Yours is sort of a two-part problem. The first problem is that the bacteria needed to convert ammonia into nitrite does not do well at a pH below 7. If your pH stays at 6, you are going to find it very difficult to establish and maintain a stable cycle.
The second part of the problem is, at a pH of 6 most of your ammonia is in the form of ammonium, which is much less toxic. This will still show a reading on your test kit, but it is not as harmful towards fish and other livestock. However, if you raise your pH over 7, all this ammonium converts back to ammonia which is toxic as you know, and will possibly poison your fish.
This is made doubly difficult by the fact your tap water has ammonia in it already.
I agree that you should invest in some Seachem Prime. This will detoxify ammonia (turns it into ammonium) so it can still be used by your bacteria and will still be picked up by your test kit, but as I mentioned before will not harm your fish unless it reaches a very high amount. Hopefully, if your tank cycles it will be able to process the ammonia in your tap water. However, at present it may be best to either use a different source of water if you want to cycle your tank, or keep your pH below 7 to avoid poisoning your fish and dosing with Prime.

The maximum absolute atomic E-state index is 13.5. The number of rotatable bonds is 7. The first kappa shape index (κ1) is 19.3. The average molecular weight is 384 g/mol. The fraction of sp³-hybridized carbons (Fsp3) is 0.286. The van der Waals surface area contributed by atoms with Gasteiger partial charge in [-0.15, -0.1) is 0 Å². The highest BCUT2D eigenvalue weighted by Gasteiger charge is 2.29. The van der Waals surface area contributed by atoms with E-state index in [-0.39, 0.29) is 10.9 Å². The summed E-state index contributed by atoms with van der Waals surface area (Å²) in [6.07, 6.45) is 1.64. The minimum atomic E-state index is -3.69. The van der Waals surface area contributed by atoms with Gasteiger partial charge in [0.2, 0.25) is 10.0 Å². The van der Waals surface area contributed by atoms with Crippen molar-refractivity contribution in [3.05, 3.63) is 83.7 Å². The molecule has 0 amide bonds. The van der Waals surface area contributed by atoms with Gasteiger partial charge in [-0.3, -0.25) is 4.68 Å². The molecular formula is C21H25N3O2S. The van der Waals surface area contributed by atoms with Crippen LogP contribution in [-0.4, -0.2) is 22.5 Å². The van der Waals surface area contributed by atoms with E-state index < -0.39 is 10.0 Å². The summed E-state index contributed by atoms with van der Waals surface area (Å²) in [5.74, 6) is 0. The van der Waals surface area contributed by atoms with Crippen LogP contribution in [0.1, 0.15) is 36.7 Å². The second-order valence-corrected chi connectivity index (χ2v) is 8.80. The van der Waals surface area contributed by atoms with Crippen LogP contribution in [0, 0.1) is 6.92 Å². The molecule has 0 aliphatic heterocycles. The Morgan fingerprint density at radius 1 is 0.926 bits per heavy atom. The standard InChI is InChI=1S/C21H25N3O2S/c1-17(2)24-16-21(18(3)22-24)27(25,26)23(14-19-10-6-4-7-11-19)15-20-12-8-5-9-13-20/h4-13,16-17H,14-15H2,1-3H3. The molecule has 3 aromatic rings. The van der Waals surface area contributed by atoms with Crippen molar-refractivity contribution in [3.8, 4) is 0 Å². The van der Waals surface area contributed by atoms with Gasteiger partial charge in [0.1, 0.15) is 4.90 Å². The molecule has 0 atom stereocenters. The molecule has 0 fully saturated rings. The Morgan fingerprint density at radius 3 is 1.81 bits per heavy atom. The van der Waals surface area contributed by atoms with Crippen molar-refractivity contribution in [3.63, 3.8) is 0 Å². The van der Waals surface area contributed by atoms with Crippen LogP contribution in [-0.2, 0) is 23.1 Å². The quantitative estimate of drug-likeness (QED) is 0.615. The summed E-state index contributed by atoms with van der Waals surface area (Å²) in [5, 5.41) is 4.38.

If your water is particularly soft (a low KH value) it will not take much for your driftwood to bring down the pH. KH is very important when trying to increase or decrease your pH as it is the main driving force behind it.